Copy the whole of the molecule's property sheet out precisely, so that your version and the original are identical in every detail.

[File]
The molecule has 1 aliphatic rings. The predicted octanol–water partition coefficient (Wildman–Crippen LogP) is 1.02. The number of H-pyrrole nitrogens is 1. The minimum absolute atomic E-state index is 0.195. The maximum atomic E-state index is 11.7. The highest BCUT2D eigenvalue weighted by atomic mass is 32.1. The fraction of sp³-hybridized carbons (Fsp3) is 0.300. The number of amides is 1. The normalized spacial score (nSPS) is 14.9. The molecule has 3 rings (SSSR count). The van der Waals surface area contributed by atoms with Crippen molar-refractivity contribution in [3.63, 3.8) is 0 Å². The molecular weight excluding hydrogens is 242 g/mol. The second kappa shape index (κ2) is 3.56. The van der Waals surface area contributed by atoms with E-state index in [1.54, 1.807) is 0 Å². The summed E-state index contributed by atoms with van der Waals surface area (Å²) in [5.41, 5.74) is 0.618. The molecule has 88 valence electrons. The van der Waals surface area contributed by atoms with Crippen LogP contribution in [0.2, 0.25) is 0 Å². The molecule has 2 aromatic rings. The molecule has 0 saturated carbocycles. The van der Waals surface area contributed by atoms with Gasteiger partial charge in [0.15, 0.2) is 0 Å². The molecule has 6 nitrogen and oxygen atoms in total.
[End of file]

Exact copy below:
The molecule has 1 aliphatic rings. The predicted octanol–water partition coefficient (Wildman–Crippen LogP) is 1.02. The number of H-pyrrole nitrogens is 1. The minimum absolute atomic E-state index is 0.195. The maximum atomic E-state index is 11.7. The highest BCUT2D eigenvalue weighted by atomic mass is 32.1. The fraction of sp³-hybridized carbons (Fsp3) is 0.300. The number of amides is 1. The normalized spacial score (nSPS) is 14.9. The molecule has 3 rings (SSSR count). The van der Waals surface area contributed by atoms with Crippen molar-refractivity contribution in [3.63, 3.8) is 0 Å². The molecular weight excluding hydrogens is 242 g/mol. The second kappa shape index (κ2) is 3.56. The van der Waals surface area contributed by atoms with E-state index in [1.54, 1.807) is 0 Å². The summed E-state index contributed by atoms with van der Waals surface area (Å²) in [5.41, 5.74) is 0.618. The molecule has 88 valence electrons. The van der Waals surface area contributed by atoms with Crippen LogP contribution in [0.2, 0.25) is 0 Å². The molecule has 2 aromatic rings. The molecule has 0 saturated carbocycles. The van der Waals surface area contributed by atoms with Gasteiger partial charge in [0.15, 0.2) is 0 Å². The molecule has 6 nitrogen and oxygen atoms in total.